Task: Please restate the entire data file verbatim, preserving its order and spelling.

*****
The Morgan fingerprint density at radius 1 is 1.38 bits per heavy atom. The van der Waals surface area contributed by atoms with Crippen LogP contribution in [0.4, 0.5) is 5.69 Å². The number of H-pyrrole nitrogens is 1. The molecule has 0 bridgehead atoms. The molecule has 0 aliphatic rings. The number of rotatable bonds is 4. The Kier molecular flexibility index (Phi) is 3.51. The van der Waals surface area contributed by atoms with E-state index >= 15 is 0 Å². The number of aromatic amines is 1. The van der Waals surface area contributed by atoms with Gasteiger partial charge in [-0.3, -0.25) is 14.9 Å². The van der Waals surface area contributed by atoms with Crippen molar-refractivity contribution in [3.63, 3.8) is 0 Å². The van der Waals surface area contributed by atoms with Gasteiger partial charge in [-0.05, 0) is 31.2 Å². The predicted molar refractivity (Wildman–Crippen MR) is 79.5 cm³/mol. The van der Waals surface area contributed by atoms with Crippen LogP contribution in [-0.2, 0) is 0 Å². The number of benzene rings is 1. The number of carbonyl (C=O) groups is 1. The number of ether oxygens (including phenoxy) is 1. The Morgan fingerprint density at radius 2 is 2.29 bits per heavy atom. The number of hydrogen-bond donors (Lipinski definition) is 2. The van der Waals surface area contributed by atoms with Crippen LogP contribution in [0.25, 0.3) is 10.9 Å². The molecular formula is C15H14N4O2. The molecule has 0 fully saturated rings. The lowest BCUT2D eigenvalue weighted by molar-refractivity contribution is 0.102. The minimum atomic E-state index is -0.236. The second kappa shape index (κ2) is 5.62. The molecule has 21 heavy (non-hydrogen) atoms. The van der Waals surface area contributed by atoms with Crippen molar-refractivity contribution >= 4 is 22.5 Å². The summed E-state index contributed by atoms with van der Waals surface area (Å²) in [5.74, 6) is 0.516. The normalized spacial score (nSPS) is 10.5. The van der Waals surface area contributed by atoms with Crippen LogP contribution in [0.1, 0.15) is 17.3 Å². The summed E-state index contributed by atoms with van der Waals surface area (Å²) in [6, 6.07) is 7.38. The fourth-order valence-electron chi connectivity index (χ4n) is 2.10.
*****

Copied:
The Morgan fingerprint density at radius 1 is 1.38 bits per heavy atom. The van der Waals surface area contributed by atoms with Crippen LogP contribution in [0.4, 0.5) is 5.69 Å². The number of H-pyrrole nitrogens is 1. The molecule has 0 bridgehead atoms. The molecule has 0 aliphatic rings. The number of rotatable bonds is 4. The Kier molecular flexibility index (Phi) is 3.51. The van der Waals surface area contributed by atoms with E-state index >= 15 is 0 Å². The number of aromatic amines is 1. The van der Waals surface area contributed by atoms with Gasteiger partial charge in [-0.3, -0.25) is 14.9 Å². The van der Waals surface area contributed by atoms with Crippen molar-refractivity contribution in [3.63, 3.8) is 0 Å². The van der Waals surface area contributed by atoms with Gasteiger partial charge in [-0.05, 0) is 31.2 Å². The predicted molar refractivity (Wildman–Crippen MR) is 79.5 cm³/mol. The van der Waals surface area contributed by atoms with Crippen LogP contribution in [-0.2, 0) is 0 Å². The number of benzene rings is 1. The number of carbonyl (C=O) groups is 1. The number of ether oxygens (including phenoxy) is 1. The Morgan fingerprint density at radius 2 is 2.29 bits per heavy atom. The number of hydrogen-bond donors (Lipinski definition) is 2. The van der Waals surface area contributed by atoms with Crippen LogP contribution in [0.25, 0.3) is 10.9 Å². The molecular formula is C15H14N4O2. The molecule has 0 fully saturated rings. The lowest BCUT2D eigenvalue weighted by molar-refractivity contribution is 0.102. The minimum atomic E-state index is -0.236. The second kappa shape index (κ2) is 5.62. The molecule has 21 heavy (non-hydrogen) atoms. The van der Waals surface area contributed by atoms with Crippen molar-refractivity contribution >= 4 is 22.5 Å². The summed E-state index contributed by atoms with van der Waals surface area (Å²) in [5.74, 6) is 0.516. The normalized spacial score (nSPS) is 10.5. The van der Waals surface area contributed by atoms with Crippen LogP contribution in [0.1, 0.15) is 17.3 Å². The summed E-state index contributed by atoms with van der Waals surface area (Å²) in [6, 6.07) is 7.38. The fourth-order valence-electron chi connectivity index (χ4n) is 2.10.